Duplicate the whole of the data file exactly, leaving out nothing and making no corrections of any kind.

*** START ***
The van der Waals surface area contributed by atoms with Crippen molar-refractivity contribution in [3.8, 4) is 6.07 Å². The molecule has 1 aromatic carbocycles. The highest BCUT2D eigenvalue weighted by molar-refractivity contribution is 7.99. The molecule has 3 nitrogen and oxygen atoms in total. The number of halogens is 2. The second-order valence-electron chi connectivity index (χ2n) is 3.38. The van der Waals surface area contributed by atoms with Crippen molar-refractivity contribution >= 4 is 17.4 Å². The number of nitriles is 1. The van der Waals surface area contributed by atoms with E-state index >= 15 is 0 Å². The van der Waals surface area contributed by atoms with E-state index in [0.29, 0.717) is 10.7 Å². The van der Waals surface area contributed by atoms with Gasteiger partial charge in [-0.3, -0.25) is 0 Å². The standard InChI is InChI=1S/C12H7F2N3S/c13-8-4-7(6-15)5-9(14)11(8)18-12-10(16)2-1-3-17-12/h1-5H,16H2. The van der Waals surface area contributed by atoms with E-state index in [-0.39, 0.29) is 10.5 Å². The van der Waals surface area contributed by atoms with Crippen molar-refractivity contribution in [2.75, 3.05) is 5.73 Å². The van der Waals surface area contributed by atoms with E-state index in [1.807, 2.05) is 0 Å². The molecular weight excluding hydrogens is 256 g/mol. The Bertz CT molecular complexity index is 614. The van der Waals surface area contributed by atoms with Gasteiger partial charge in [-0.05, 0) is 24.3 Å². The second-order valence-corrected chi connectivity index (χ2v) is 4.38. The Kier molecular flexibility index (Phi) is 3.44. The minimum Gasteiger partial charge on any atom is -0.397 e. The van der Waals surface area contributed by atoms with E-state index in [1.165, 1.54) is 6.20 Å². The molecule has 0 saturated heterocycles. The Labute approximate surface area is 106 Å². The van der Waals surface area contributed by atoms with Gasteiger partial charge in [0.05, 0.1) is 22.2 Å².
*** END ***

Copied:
The van der Waals surface area contributed by atoms with Crippen molar-refractivity contribution in [3.8, 4) is 6.07 Å². The molecule has 1 aromatic carbocycles. The highest BCUT2D eigenvalue weighted by molar-refractivity contribution is 7.99. The molecule has 3 nitrogen and oxygen atoms in total. The number of halogens is 2. The second-order valence-electron chi connectivity index (χ2n) is 3.38. The van der Waals surface area contributed by atoms with Crippen molar-refractivity contribution >= 4 is 17.4 Å². The number of nitriles is 1. The van der Waals surface area contributed by atoms with E-state index >= 15 is 0 Å². The van der Waals surface area contributed by atoms with E-state index in [0.29, 0.717) is 10.7 Å². The van der Waals surface area contributed by atoms with Gasteiger partial charge in [-0.3, -0.25) is 0 Å². The standard InChI is InChI=1S/C12H7F2N3S/c13-8-4-7(6-15)5-9(14)11(8)18-12-10(16)2-1-3-17-12/h1-5H,16H2. The van der Waals surface area contributed by atoms with E-state index in [-0.39, 0.29) is 10.5 Å². The van der Waals surface area contributed by atoms with Crippen molar-refractivity contribution in [2.75, 3.05) is 5.73 Å². The van der Waals surface area contributed by atoms with E-state index in [1.807, 2.05) is 0 Å². The molecular weight excluding hydrogens is 256 g/mol. The Bertz CT molecular complexity index is 614. The van der Waals surface area contributed by atoms with Gasteiger partial charge in [-0.05, 0) is 24.3 Å². The second-order valence-corrected chi connectivity index (χ2v) is 4.38. The Kier molecular flexibility index (Phi) is 3.44. The minimum Gasteiger partial charge on any atom is -0.397 e. The van der Waals surface area contributed by atoms with E-state index in [1.165, 1.54) is 6.20 Å². The molecule has 0 saturated heterocycles. The Labute approximate surface area is 106 Å². The van der Waals surface area contributed by atoms with Gasteiger partial charge in [0.05, 0.1) is 22.2 Å².